Selenium Makes the News
~ May 1997 No.8 ~
Selenium has been one of those elements that has been around forever, but no-one really could find a use for it. Now that is all changing. The latest report by researchers in the United States indicates that selenium may have a role to play in the prevention and treatment of cancer.
In an article published in the Journal of the American Medical Association, a team of researchers at the Arizona Cancer Center have reported that the daily intake of selenium reduced the incidence of lung, colon / rectal and prostrate cancer. Over 1300 people participated in the three year study, which contained a control group that received a placebo containing no selenium. Although the original purpose of the study was to evaluate the usefulness of increased selenium intake on skin cancer, the investigators were able to monitor the incidence of other cancers. The groups results for skin cancer were not encouraging. However, after three years, lung cancer in the group receiving selenium was reduced by 46%, colon / rectal cancer was reduced by 58% and the incidence of prostrate cancer dropped by 63%compared to the group receiving no supplemental selenium.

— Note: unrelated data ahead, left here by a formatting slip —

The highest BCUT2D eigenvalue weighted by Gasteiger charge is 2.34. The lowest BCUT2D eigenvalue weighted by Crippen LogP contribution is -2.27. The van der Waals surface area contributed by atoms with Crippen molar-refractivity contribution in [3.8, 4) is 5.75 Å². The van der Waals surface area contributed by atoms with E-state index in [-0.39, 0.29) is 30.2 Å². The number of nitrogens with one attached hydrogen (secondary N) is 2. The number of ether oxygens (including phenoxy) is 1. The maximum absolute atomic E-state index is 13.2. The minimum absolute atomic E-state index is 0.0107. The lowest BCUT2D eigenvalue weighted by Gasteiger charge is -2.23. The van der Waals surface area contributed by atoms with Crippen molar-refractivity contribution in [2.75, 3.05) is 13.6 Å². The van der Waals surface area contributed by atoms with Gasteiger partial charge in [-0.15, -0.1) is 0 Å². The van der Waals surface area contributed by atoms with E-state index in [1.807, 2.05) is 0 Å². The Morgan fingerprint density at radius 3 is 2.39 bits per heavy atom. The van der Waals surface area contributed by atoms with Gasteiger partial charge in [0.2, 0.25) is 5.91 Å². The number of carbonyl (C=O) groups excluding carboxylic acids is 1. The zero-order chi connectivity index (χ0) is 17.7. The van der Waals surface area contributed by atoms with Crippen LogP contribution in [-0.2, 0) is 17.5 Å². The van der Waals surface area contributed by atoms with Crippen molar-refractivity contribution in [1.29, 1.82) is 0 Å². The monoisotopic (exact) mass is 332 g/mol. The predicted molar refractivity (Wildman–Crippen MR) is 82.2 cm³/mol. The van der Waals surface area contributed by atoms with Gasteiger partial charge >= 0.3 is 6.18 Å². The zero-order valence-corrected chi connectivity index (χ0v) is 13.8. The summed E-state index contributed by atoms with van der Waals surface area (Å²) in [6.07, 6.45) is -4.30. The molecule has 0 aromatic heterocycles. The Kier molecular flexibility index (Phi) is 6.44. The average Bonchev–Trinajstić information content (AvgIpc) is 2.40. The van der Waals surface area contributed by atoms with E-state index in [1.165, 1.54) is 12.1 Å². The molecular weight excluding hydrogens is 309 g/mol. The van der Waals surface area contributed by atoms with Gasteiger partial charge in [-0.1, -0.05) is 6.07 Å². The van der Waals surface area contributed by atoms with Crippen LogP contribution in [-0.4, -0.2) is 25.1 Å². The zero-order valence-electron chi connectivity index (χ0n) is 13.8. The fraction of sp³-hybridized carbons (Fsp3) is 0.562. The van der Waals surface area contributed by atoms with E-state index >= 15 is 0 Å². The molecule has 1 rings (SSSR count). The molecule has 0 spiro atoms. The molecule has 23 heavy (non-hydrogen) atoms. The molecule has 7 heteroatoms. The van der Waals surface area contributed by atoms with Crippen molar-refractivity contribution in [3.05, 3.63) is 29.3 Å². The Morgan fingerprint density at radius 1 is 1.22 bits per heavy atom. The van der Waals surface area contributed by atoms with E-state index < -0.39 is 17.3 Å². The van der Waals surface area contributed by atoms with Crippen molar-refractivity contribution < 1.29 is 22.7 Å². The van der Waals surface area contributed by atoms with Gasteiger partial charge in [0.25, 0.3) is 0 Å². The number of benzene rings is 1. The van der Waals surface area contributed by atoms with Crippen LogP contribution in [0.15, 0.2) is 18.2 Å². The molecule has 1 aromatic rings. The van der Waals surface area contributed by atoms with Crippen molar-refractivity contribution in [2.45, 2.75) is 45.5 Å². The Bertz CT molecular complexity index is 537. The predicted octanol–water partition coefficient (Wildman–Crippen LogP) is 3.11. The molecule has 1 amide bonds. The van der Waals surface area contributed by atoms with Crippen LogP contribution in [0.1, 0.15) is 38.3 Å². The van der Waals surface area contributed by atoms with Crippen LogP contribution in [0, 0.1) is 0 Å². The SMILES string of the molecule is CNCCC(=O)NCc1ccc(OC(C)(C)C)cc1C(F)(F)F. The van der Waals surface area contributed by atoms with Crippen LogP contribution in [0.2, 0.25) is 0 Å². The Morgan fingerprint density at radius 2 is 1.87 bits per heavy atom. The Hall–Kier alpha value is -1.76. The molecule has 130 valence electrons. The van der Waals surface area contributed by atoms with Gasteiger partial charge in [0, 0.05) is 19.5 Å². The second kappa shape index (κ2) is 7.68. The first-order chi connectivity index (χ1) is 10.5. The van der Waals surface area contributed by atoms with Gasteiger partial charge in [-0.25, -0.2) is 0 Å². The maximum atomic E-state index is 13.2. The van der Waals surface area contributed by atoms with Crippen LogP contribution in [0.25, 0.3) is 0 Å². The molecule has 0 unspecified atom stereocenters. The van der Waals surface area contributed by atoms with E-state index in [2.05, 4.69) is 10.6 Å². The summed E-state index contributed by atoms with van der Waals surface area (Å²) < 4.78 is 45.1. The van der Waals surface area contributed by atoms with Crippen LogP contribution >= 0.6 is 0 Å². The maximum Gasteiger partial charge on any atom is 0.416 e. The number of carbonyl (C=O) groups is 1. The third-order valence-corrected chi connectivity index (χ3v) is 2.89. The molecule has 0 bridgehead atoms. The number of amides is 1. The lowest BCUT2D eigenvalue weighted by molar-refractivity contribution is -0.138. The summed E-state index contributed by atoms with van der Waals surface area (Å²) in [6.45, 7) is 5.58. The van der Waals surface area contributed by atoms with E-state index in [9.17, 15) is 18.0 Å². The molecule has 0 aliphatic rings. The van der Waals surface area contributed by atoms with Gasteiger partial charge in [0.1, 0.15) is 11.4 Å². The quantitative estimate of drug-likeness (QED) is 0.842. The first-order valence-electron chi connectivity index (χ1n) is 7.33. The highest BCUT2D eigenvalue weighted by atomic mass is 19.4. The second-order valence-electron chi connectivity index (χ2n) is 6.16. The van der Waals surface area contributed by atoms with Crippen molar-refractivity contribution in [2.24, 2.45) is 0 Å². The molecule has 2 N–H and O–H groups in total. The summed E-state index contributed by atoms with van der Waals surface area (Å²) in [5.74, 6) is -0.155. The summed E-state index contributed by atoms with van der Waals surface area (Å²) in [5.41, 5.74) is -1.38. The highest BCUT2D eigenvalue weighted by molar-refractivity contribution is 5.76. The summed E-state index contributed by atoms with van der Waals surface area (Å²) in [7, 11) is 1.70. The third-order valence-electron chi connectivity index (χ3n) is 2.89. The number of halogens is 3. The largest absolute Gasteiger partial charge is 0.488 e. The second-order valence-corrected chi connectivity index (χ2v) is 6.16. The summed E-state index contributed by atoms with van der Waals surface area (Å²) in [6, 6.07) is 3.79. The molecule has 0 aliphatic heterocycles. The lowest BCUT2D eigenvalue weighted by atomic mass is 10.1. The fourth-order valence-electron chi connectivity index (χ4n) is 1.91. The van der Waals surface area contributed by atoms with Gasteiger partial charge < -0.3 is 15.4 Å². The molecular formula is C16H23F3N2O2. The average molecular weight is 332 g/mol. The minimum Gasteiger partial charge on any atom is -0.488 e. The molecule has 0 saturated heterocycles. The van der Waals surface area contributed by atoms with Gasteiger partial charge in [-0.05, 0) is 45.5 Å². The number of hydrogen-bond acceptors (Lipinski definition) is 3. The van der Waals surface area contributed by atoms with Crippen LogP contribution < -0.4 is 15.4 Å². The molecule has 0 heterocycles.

Not only did the extra selenium reduce the number of people contracting cancer, the article reports that when subjects did get cancer, they were 50% more likely to survive the cancer if they were receiving additional selenium.
Both the authors of the original paper and an accompanying editorial caution about over reaction to the findings, and stress the need for additional studies to confirm their findings. But there is no doubt that selenium now shares the lime light with other antioxidant as possible tools in the fight against cancer.
|chemistry:||in the same family as sulfur. Has been shown to substitute for sulfur in compounds of plants grown in selenium rich conditions. Some of its toxic properties may be due to its similarity to sulfur.|
|metabolic functions:||has been shown to spare vitamin E in some metabolic processes; involved in electron transport reactions|
|food sources of Se:||levels usually very low and depend on the selenium content of the soil. Some cereals have been shown to bio-concentrate selenium.|
|selenium deficiency:||not observed in man; has been shown in experimental and domestic animals|
|toxicity level:||can occur in man when selenium concentrations in the diet exceed 3 ppm.|
July 20 2015